Tony shows how putting the 4 Pillars of a Connected Conversation, one of the key components of his Magnetic Marriage Course (http://tonyoverbay.com/magnetic) together with your abandonment and attachment programming from childhood can create a pretty incredible conversation, relationship...and birthday! And did you realize that returning Christmas presents could actually be a way to connect?Please subscribe to The Virtual Couch YouTube channel at https://www.youtube.com/c/TheVirtualCouchPodcast/ and follow The Virtual Couch on Instagram https://www.instagram.com/virtualcouch/

This episode of The Virtual Couch is sponsored by http://betterhelp.com/virtualcouch With the continuing “sheltering” rules that are spreading across the country PLEASE do not think that you can’t continue or begin therapy now. http://betterhelp.com/virtualcouch can put you quickly in touch with licensed mental health professionals who can meet through text, email, or videoconference often as soon as 24-48 hours. And if you use the link http://betterhelp.com/virtualcouch you will receive 10% off your first month of services. Please make your own mental health a priority, http://betterhelp.com/virtualcouch offers affordable counseling, and they even have sliding scale options if your budget is tight.

Tony's FREE parenting course, “Tips For Parenting Positively Even In the Not So Positive Times” is available NOW. Just go to https://www.tonyoverbay.com/courses-2/ and sign up today. This course will help you understand why it can be so difficult to communicate with and understand your children. You’ll learn how to keep your buttons hidden, how to genuinely give praise that will truly build inner wealth in your child, teen, or even in your adult children, and you’ll learn how to move from being “the punisher” to being someone your children will want to go to when they need help.

Tony's new best-selling book "He's a Porn Addict...Now What? An Expert and a Former Addict Answer Your Questions" is now available on Kindle. https://amzn.to/38mauBo

Tony Overbay, is the co-author of "He's a Porn Addict...Now What? An Expert and a Former Addict Answer Your Questions" now available on Amazon https://amzn.to/33fk0U4. The book debuted in the number 1 spot in the Sexual Health Recovery category and remains there as the time of this record. The book has received numerous positive reviews from professionals in the mental health and recovery fields.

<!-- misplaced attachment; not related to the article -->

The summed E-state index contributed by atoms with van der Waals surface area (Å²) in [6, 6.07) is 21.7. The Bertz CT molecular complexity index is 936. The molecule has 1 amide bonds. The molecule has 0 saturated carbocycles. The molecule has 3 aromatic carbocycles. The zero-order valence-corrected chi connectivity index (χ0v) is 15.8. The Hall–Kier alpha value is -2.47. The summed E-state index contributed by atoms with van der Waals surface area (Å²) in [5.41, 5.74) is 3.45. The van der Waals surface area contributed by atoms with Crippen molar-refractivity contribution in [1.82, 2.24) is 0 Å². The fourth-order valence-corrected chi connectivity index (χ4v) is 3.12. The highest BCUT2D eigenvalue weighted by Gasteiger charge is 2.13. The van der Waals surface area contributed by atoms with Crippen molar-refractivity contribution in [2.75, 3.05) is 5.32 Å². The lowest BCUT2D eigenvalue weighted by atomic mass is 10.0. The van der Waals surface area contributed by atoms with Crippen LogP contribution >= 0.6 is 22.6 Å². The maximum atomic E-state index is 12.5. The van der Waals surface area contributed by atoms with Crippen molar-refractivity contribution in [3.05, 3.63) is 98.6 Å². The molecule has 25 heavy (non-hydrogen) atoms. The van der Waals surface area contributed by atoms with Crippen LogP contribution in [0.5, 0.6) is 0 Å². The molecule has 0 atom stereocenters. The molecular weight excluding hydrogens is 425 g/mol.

You can learn more about Tony's pornography recovery program The Path Back by visiting http://pathbackrecovery.com And visit http://tonyoverbay.com and sign up to receive updates on upcoming programs, and podcasts.

Tony mentioned a product that he used to take out all of the "uh's" and "um's" that, in his words, "must be created by wizards and magic!" because it's that good! To learn more about Descript click here https://descript.com?lmref=v95myQ

---- TRANSCRIPT ----

[00:00:00] So did you know that you can actually return Christmas presents? Let me set the stage. It's a couple of months before Christmas 2020 and I really wanted to get my wife something good, something that I think that she has always wanted a Mrs Pacman game. Now, my wife, Wendy, is not a big gamer. We've been married 30 years. We did play some Mario games early in our marriage. And I remember coming home from classes in college. We were newlyweds. This would have been in nineteen ninety or nineteen ninety one and we were playing one of the Mario games, probably on the original Nintendo. I don't really remember the exact console. She was working to put me through school and sometimes we would have just a few minutes between me getting home from school and her heading off to manage a women's clothing store in the mall. So we check in, see how far one of us got on Mario and pass along any tips or tricks that we thought the other might need to know that because we were starting to head our separate ways and I continued, as many males do, to really enjoy playing video games. But as the consoles became more complex, the game's more intense. Wendy didn't seem as excited about gaming over the years and having a shared experience around a video game all but disappeared.

[00:01:04] That is, except when we found ourselves maybe playing tennis later on in life or even today or Mario Kart. But that's not the point of the intro when we're out and about. Wendy has been known to routinely defeat me on a game called Mrs Pacman. Like to the point of frustration, I don't understand why I cannot beat her in this game. Mrs Pacman, regular Pacman. I've got a chance at Mrs Pacman. I don't know. She holds some power over me. So when I started seeing in the stand up arcade games go on sale for just a fraction of what their coin operated ancestors went for. I knew I had to buy her one. I knew that she wanted one. I assume she wanted one. So I had chased a few down over the years, but I had never pulled the trigger. But this year I started looking early. I made a purchase and the game arrived a few weeks early and I could not wait to unveil it on Christmas. I think I'd already told all my kids, probably clients, anybody that would listen except for Wendy, that she was going to be thrilled with the Mrs Pacman game at Christmas. So fast forward to December. Twenty fourth. Our kids are older, so there wasn't really much to set up for the big day.